- Write down your dreams or daydreams right when they occur. Reread them the next day, listening without judgment to what stirs you up in them. The fact is that deep under the dynamics of our daily life flows a hidden river of unconscious activity that tries to compensate for our fixed conscious attitudes and our domineering complexes by offering often-alien shadow messages. Through dreams, associations and unconscious reactions, our soul’s energy seeks to communicate with us, inviting us to open to a larger understanding.
- Listen carefully to yourself when you say or think, “I’m not like that!” or “That’s not me!” Or even when, with sorrowful pride, you insist: “That’s just how I am and I can’t change! Everyone will have to accept me as I am!” It’s not easy to scope out what I don’t really want to admit to, but well worth the attempt. Above all, I begin to see that these fragmentary personas aren’t really me. They are related to habitual aspects of how I think about myself — as the hero of my own romance, or my public persona, or my private ideal.
- When you run into a heretofore unknown member of the cast of characters that expresses itself through you, someone who’s not so dominant that you think of it as “you,” ask it to explain itself. Approach a dialogue with care. Try to be open and accept the uncertainty of the outcome. It may be necessary to give up your in-charge self for a little while, otherwise you’re setting yourself up for disappointment. These hidden sides of our personality or essence may not respond to closed minds or challenging attitudes. Why should they? After all, how many know-it-alls would you want to open up to?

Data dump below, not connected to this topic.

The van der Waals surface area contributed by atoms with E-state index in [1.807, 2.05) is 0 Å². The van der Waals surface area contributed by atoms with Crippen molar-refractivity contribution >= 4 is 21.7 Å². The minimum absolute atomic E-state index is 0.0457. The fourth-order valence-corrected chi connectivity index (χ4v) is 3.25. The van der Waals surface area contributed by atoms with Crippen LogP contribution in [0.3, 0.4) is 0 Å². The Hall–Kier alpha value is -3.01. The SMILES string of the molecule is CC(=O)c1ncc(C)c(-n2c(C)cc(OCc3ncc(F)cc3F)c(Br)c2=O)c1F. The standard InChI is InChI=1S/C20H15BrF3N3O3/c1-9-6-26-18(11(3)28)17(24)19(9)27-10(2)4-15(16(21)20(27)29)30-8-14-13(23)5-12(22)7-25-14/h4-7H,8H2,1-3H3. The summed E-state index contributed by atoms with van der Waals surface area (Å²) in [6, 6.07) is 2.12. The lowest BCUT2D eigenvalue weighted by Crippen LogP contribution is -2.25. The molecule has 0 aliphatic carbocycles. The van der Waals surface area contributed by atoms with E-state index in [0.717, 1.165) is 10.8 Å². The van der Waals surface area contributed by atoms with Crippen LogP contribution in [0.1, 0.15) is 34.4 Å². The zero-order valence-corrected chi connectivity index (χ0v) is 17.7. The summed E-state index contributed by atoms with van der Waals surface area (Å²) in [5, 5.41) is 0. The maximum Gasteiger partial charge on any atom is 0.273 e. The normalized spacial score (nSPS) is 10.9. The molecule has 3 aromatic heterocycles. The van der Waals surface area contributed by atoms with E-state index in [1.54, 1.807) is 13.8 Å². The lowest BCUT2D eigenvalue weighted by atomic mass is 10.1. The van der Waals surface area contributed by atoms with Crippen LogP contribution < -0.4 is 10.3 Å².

- Make note of any strong feelings you have about these efforts. When I explore this little known emotional territory, I’m most helped when I admit I don’t understand what’s going on. It may seem counter-intuitive, but giving up is a powerful tool that allows us to listen with a real need to understand. If these are huge, archetypal energies blowing through me, I’m safest when I’m in touch with my own limitations and the small piece of earth I occupy.
- Be ready for surprises. Don’t assume an outcome or you may not learn anything new. But don’t cut off an exchange just because one of these offshoots of yourself says what you don’t want to hear. Ask for clarification instead. If you can hold back strong reactions and really listen, or allow your gut reactions to morph into questioning words, you’re sure to discover something new.